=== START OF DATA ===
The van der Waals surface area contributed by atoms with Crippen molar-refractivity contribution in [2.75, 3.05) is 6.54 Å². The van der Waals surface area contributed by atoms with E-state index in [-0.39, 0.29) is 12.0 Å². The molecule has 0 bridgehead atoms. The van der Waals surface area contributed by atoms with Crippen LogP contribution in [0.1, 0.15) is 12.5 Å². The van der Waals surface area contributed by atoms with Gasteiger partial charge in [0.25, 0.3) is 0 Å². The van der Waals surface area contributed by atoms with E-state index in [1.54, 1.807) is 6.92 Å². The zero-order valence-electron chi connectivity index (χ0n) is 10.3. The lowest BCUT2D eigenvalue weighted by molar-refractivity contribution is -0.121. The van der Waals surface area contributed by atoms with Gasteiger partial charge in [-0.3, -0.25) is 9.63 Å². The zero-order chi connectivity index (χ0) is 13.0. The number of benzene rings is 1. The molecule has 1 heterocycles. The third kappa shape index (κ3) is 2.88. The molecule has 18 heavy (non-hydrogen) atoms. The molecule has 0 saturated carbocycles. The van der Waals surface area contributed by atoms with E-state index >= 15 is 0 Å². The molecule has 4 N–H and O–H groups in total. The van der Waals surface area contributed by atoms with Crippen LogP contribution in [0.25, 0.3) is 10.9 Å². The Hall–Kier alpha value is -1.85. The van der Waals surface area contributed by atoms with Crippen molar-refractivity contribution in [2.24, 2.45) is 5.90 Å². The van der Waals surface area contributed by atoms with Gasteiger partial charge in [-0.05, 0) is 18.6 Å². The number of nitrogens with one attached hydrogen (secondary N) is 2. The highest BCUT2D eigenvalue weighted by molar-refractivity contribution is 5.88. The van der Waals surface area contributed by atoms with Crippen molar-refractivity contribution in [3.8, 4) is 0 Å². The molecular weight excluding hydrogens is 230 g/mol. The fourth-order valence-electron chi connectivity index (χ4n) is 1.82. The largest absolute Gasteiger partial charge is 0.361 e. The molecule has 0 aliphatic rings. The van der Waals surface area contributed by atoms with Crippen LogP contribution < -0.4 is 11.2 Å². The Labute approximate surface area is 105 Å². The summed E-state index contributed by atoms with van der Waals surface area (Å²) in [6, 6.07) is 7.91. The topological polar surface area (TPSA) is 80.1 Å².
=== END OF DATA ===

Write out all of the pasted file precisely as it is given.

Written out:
The van der Waals surface area contributed by atoms with Crippen molar-refractivity contribution in [2.75, 3.05) is 6.54 Å². The van der Waals surface area contributed by atoms with E-state index in [-0.39, 0.29) is 12.0 Å². The molecule has 0 bridgehead atoms. The van der Waals surface area contributed by atoms with Crippen LogP contribution in [0.1, 0.15) is 12.5 Å². The van der Waals surface area contributed by atoms with Gasteiger partial charge in [0.25, 0.3) is 0 Å². The van der Waals surface area contributed by atoms with E-state index in [1.54, 1.807) is 6.92 Å². The zero-order valence-electron chi connectivity index (χ0n) is 10.3. The lowest BCUT2D eigenvalue weighted by molar-refractivity contribution is -0.121. The van der Waals surface area contributed by atoms with Gasteiger partial charge in [-0.3, -0.25) is 9.63 Å². The zero-order chi connectivity index (χ0) is 13.0. The number of benzene rings is 1. The molecule has 1 heterocycles. The third kappa shape index (κ3) is 2.88. The molecule has 18 heavy (non-hydrogen) atoms. The molecule has 0 saturated carbocycles. The van der Waals surface area contributed by atoms with E-state index >= 15 is 0 Å². The molecule has 4 N–H and O–H groups in total. The van der Waals surface area contributed by atoms with Crippen LogP contribution in [0.25, 0.3) is 10.9 Å². The Hall–Kier alpha value is -1.85. The van der Waals surface area contributed by atoms with Crippen molar-refractivity contribution in [2.24, 2.45) is 5.90 Å². The van der Waals surface area contributed by atoms with Gasteiger partial charge in [-0.05, 0) is 18.6 Å². The number of nitrogens with one attached hydrogen (secondary N) is 2. The highest BCUT2D eigenvalue weighted by molar-refractivity contribution is 5.88. The van der Waals surface area contributed by atoms with Crippen molar-refractivity contribution in [3.8, 4) is 0 Å². The molecular weight excluding hydrogens is 230 g/mol. The fourth-order valence-electron chi connectivity index (χ4n) is 1.82. The largest absolute Gasteiger partial charge is 0.361 e. The molecule has 0 aliphatic rings. The van der Waals surface area contributed by atoms with Crippen LogP contribution < -0.4 is 11.2 Å². The Labute approximate surface area is 105 Å². The summed E-state index contributed by atoms with van der Waals surface area (Å²) in [6, 6.07) is 7.91. The topological polar surface area (TPSA) is 80.1 Å².